Absolutely. Pregnant health and care workers and those who are clinically extremely vulnerable have been able to get the vaccine since it’s been available. Since 16 April 2021, it’s been made available to all pregnant women in their age group order, so now anyone who is over 18 can get the vaccine.
Absolutely. It’s the best, most effective way to protect you and your baby, particularly during the third trimester when women who contract COVID are far more likely to have severe symptoms, which could put them and their baby at risk.
Increasing numbers of younger people, including pregnant women, are being admitted to hospital with COVID symptoms. The vast majority have not been vaccinated. Pregnant women who get COVID in the last trimester are at greater risk of severe illness, which puts them and their baby at risk. Risk of stillbirth for women doubles for women with COVID, while risk of having a preterm birth trebles. There’s also increased risk of having an emergency caesarian section. Getting vaccinated against COVID can protect you and your baby.
Since December 2020, the USA has been providing the vaccine to pregnant women. This means that we now have data from over 130,000 pregnant women who have received the Pfizer or Moderna vaccine. This real-life data hasn’t flagged any harm to the woman or baby from the vaccine during pregnancy. Similarly, in the UK, tens of thousands of pregnant women have received at least one dose of one of the vaccines, with no adverse incidents reported.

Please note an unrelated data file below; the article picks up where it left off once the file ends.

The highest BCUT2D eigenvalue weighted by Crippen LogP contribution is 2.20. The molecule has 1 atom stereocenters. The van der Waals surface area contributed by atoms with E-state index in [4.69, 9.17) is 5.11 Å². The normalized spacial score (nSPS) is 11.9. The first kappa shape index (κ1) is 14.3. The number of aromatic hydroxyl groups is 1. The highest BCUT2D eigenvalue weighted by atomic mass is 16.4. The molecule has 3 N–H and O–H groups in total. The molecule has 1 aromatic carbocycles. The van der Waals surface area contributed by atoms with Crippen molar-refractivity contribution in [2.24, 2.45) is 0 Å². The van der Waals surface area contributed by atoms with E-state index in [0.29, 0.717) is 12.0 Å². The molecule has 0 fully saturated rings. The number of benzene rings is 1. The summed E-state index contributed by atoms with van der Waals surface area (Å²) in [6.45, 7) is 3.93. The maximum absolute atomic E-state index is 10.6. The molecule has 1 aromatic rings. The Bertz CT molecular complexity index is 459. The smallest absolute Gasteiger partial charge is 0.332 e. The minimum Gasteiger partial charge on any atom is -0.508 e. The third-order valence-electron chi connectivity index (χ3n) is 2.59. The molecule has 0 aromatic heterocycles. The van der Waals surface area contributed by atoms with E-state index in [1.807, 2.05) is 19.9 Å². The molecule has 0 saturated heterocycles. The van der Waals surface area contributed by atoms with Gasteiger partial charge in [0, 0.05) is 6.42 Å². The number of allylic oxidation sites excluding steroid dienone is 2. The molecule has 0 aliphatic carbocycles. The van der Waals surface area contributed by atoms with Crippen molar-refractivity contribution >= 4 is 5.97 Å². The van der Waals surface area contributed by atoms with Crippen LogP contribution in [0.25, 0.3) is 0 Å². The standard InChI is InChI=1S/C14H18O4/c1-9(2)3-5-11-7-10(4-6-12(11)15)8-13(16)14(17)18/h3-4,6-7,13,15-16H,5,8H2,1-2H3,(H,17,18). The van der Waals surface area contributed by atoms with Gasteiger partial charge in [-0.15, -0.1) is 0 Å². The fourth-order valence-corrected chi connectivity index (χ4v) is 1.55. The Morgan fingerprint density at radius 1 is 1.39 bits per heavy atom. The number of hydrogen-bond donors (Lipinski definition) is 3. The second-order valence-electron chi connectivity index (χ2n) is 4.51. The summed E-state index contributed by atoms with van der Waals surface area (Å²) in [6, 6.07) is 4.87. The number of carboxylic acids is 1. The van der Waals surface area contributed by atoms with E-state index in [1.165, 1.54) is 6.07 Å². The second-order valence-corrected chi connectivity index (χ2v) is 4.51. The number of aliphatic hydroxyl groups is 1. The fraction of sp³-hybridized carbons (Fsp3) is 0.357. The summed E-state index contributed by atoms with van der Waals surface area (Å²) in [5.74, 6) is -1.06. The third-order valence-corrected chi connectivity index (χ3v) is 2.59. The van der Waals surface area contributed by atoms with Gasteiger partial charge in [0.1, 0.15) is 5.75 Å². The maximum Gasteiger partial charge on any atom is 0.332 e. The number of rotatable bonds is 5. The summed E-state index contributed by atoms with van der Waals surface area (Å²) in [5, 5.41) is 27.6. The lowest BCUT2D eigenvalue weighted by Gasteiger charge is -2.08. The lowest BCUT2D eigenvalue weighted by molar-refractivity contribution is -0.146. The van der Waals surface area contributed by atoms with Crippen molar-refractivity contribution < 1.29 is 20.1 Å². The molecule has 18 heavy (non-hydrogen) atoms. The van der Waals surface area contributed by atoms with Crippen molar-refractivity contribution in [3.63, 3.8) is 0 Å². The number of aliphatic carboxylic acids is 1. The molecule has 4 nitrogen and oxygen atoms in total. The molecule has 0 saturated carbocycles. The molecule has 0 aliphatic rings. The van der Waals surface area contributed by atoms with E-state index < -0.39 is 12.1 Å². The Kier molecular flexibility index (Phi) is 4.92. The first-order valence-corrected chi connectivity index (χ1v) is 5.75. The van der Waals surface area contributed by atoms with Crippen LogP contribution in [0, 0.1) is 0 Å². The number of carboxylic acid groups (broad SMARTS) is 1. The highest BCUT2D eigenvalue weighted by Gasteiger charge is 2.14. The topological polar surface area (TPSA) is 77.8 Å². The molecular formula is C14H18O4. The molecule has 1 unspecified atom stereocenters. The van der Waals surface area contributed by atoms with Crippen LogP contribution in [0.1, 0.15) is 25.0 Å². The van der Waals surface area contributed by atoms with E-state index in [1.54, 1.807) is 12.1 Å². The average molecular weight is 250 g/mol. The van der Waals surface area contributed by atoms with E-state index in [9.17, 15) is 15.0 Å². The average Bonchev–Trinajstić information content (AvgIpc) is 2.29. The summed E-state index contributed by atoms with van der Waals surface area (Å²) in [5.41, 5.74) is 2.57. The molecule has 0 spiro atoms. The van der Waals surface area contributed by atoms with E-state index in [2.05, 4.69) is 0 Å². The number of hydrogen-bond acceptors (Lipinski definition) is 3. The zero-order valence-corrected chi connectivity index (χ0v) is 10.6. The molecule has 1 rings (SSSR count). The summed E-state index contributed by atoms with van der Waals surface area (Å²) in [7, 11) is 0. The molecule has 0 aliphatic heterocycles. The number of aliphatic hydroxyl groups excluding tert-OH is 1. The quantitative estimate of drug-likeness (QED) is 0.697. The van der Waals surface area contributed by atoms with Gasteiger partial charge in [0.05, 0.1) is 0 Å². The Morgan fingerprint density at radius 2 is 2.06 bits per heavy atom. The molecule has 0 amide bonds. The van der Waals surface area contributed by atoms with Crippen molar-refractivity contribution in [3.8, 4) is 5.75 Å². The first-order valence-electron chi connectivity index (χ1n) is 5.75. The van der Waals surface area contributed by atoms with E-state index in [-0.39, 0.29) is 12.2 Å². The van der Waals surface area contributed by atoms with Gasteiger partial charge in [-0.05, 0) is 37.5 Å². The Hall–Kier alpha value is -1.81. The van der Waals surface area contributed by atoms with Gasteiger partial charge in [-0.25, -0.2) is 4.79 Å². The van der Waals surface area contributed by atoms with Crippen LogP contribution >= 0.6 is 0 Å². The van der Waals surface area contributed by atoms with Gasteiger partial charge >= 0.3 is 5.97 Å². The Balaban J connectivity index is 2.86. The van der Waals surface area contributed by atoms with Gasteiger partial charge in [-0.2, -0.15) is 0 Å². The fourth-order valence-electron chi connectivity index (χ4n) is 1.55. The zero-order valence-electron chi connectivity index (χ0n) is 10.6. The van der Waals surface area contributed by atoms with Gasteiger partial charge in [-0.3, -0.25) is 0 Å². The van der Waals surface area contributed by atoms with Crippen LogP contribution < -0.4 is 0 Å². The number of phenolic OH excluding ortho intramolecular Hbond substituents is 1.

The COVID-19 vaccines that we are using in the UK are not ‘live’ vaccines and so cannot cause COVID-19 infection in you or your baby.
Ideally, you should try to get both doses before your due date, even better if it’s before the third trimester when COVID has higher risk for pregnant women. The vaccine starts to offer protection within around three weeks of the first dose, with maximum protection after the second dose. That’s why it’s important to get both doses. There is an eight to 12 week gap between doses, although this may be reviewed by the Joint Committee on Vaccines and Immunisation (JCVI).
In the UK, pregnant women will be offered either the Pfizer-BioNTech or Moderna vaccines.
Like all medicines, vaccines can cause side effects, but they are usually mild and do not last long. Very common side effects in the first day or two after your vaccine include: pain or tenderness in your arm where you had your injection, feeling tired and headaches, aches and chills.
Vaccination is the best way to protect yourself from experiencing the severe symptoms of COVID-19. There is absolutely no impact on your pregnancy – or your fertility – from getting the vaccine, and being vaccinated will protect you through your pregnancy too.
Yes. There is no way by which any vaccine ingredient could pass to a breastfed baby through breast milk. There is no need for women to stop breastfeeding to be vaccinated against COVID-19.
As of April 2021, pregnancy status is recorded in the national vaccination programme to make sure pregnant women and their babies’ outcomes can be followed up.
Pregnant health and care workers and women who are clinically extremely vulnerable, and were likely to be shielding, were offered the vaccine from the beginning of the vaccination programme. This was because of their increased risk of exposure to the virus or because contracting COVID could put them at increased risk of serious illness or even death. Having the vaccine early means you have had greater protection from COVID than other pregnant women, who only began receiving the vaccine in April 2021.